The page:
It would be best if the agencies were operating under the explicit orders or Congress and the Executive branch to create real change. This isn’t just about rolling back inefficient regulations, it’s also about making the government work far more efficiently. It’s a good start.
When Trump or his supporters mention the trade deficit as a problem, they are treated as ignoramuses. It is assumed that they don’t understand that there are gains from trade and that the idea that countries producing goods or service in which they have a comparative advantage making everyone better off is too complicated for them to understand.
But people complaining about the trade deficit have obviously heard this argument many times before. To harp on this basic point as if they don’t understand it is extremely counterproductive. Some of their favored policies to fix the problems may have too many unintended consequences but they are right to point at our trade deficit as a symptom of significant problems.
In 2015, the current account balance, which includes the balance of trade, net income and cash transfers, was -2.7% of GDP. We are not very close to potential crisis levels. So why are people who understand gains from trade still so worried about trade deficits?
For one, comparative advantages are not stable ratios in the long run. When those who worry about trade deficits look at manufacturing going overseas, they don’t just see a company taking advantage of low priced labor. They see technical knowhow being given to future competitors. The Chinese factory next week is going to lower prices for US consumers and expand profit margins of a US company at the expense of a few workers in the US. A few years later, the foreman leaves and sets up a competitor and starts undercutting the US company’s prices when they sell to the rest of the world. What used to be a comparative advantage for the US vis-à-vis the rest of the world is now one for China.
From a global perspective, everyone is still better off. Chinese workers are rising from poverty and European consumers get even cheaper goods than when they were buying them from the United States. But from a nationalist perspective, America loses. Reducing certain types of technology transfer is not a crazy goal, it’s what needs to be done at some level to keep the United States richer than the rest of the world. There are good and bad ways to reduce the transfer of technology. The best policies to police technology transfer are very complicated as companies have global supply chains and many types of technological expertise are not going to be easy to attain or reattain. And perhaps more difficult for politicians to navigate, there are always rent seeking corporations who would like to charge domestic consumers higher prices in the name of protecting American competitiveness.
Even many of those in the anti-Trump camp understand the need to prevent technology transfer intuitively when it is framed differently. Many are still lobbying for ways to remove immigration barriers for talented students trained by our world class colleges. Sending those college graduates back to their country of origin transfers technology the same way that moving production overseas does. What’s obvious is that protecting our technological edge is a policy that can make Americans better off when applied properly.
Another aspect of the trade deficit is that it indicates that America is not as efficient as we would like. If companies were less restrained by regulatory hurdles, it’s very possible that the United States would be the low-cost leader in far more categories and exporting far more goods and services than it does now. If the EPA was less stringent it’s obvious that we would be importing fewer commodities because we’d be producing more. And if it happens that whole industries are being threatened in the United States, looking to streamline the regulatory and compliance costs could solve the issue more effectively than implementing tariffs against the new low cost competitors. There are real political tradeoffs when it comes to policies that create our trade deficit, the policy disagreements aren’t about whether there are gains from trade.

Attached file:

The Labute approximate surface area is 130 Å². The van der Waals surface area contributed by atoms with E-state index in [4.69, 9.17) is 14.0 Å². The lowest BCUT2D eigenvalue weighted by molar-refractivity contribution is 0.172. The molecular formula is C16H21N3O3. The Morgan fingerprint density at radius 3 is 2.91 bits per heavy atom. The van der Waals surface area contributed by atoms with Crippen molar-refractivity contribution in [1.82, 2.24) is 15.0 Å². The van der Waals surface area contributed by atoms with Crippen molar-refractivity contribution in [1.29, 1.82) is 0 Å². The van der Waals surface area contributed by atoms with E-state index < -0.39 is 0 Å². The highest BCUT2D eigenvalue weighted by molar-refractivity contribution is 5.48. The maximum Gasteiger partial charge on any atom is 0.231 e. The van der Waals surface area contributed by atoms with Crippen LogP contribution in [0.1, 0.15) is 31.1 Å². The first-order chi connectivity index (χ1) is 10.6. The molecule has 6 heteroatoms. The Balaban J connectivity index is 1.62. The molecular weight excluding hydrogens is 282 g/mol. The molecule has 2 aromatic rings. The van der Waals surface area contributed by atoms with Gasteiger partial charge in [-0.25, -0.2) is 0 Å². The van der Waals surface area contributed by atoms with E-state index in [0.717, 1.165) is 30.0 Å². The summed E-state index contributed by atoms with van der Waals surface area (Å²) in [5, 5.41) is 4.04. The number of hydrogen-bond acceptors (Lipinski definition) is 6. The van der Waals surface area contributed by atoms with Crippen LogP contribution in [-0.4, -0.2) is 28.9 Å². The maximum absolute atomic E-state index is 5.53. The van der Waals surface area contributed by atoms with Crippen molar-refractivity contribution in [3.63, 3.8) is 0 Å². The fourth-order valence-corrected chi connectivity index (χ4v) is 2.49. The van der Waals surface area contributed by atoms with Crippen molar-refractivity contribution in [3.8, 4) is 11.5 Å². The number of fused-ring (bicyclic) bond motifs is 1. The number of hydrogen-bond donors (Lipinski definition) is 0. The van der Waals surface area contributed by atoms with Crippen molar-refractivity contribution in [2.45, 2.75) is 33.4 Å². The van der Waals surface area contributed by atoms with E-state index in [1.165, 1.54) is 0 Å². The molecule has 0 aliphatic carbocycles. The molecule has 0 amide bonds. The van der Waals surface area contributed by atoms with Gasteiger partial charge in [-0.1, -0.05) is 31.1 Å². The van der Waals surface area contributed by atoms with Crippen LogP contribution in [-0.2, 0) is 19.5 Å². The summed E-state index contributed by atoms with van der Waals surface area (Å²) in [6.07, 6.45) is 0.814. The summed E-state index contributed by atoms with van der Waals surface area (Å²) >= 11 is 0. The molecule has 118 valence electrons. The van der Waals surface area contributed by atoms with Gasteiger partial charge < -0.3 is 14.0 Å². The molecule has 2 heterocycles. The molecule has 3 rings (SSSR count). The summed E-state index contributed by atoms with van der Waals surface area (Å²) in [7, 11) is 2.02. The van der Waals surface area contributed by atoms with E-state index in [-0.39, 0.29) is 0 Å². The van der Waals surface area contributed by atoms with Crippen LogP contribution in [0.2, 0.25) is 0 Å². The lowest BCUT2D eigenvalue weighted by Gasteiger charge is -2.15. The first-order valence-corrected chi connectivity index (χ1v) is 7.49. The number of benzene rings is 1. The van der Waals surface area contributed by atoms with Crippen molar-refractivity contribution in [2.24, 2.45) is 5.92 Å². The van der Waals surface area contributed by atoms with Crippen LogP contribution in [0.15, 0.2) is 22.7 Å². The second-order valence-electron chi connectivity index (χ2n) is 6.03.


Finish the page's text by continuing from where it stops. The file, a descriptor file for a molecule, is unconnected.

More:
Trade deficits aren’t just about production; they are also about consumption. Increasing debt levels, both personal and governmental, allow for consumption in excess of production. US citizens are living better now, but it’s at the expense of a run up in debt and potentially their future quality of life. If economic growth is healthy then kicking the can down the road makes sense, let those richer people of the future deal with the problem. But that’s a big if for many people living in communities who are not finding the same opportunities as their parents in the global market thanks to consistent technology transfers abroad and the increasing cost of doing business in the United States.
Many economists will point out that the United States is a safe haven where people around the world park their money, and that’s a good thing that helps create our trade deficit and current account deficit. But just look at Switzerland, also a widely acknowledged safe haven. They have a trade surplus and current account surplus of around 10% of GDP. It’s nice that everyone wants to invest in the United States, but it would be better if US citizens had even more wealth to invest in the rest of the world.
The trade deficit is a symptom of many underlying problems. There is basically no way that a blanket policy of tariffs to brute force the deficit into a surplus will make things better. But if many of the inefficiencies and problems of the United States economy were fixed the deficit would go away. The trade deficit is representative of real problems and there are things that politicians should be doing to address them.